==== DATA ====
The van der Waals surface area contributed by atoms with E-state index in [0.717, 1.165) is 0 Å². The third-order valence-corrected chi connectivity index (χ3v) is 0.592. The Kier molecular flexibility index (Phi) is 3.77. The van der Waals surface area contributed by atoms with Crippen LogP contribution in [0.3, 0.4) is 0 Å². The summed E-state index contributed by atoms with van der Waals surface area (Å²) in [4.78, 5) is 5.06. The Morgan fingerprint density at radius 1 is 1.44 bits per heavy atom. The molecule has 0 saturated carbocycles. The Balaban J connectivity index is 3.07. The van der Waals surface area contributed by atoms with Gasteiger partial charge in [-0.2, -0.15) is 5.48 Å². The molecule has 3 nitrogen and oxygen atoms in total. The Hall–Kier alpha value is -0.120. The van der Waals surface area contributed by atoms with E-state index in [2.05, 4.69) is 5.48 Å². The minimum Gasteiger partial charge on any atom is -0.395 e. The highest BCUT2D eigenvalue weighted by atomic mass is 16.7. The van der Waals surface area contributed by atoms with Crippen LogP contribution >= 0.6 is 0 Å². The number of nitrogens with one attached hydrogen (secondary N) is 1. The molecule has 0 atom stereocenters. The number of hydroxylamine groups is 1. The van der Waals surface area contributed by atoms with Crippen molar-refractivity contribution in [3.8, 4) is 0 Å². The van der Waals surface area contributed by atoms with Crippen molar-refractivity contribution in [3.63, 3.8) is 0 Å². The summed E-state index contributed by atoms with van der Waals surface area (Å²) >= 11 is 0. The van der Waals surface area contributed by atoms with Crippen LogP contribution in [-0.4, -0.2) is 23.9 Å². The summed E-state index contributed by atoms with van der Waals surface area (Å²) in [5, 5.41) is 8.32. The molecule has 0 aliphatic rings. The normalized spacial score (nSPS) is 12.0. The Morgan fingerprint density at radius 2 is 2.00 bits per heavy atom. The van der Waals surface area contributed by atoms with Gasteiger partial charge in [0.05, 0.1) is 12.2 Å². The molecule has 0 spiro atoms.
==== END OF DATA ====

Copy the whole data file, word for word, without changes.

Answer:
The van der Waals surface area contributed by atoms with E-state index in [0.717, 1.165) is 0 Å². The third-order valence-corrected chi connectivity index (χ3v) is 0.592. The Kier molecular flexibility index (Phi) is 3.77. The van der Waals surface area contributed by atoms with Crippen LogP contribution in [0.3, 0.4) is 0 Å². The summed E-state index contributed by atoms with van der Waals surface area (Å²) in [4.78, 5) is 5.06. The Morgan fingerprint density at radius 1 is 1.44 bits per heavy atom. The molecule has 0 saturated carbocycles. The Balaban J connectivity index is 3.07. The van der Waals surface area contributed by atoms with Gasteiger partial charge in [-0.2, -0.15) is 5.48 Å². The molecule has 3 nitrogen and oxygen atoms in total. The Hall–Kier alpha value is -0.120. The van der Waals surface area contributed by atoms with E-state index in [2.05, 4.69) is 5.48 Å². The minimum Gasteiger partial charge on any atom is -0.395 e. The highest BCUT2D eigenvalue weighted by atomic mass is 16.7. The van der Waals surface area contributed by atoms with Crippen LogP contribution >= 0.6 is 0 Å². The number of nitrogens with one attached hydrogen (secondary N) is 1. The molecule has 0 atom stereocenters. The number of hydroxylamine groups is 1. The van der Waals surface area contributed by atoms with Crippen molar-refractivity contribution in [3.8, 4) is 0 Å². The van der Waals surface area contributed by atoms with Crippen molar-refractivity contribution in [3.63, 3.8) is 0 Å². The summed E-state index contributed by atoms with van der Waals surface area (Å²) >= 11 is 0. The van der Waals surface area contributed by atoms with Crippen LogP contribution in [-0.4, -0.2) is 23.9 Å². The summed E-state index contributed by atoms with van der Waals surface area (Å²) in [5, 5.41) is 8.32. The molecule has 0 aliphatic rings. The normalized spacial score (nSPS) is 12.0. The Morgan fingerprint density at radius 2 is 2.00 bits per heavy atom. The van der Waals surface area contributed by atoms with Gasteiger partial charge in [0.05, 0.1) is 12.2 Å². The molecule has 0 spiro atoms.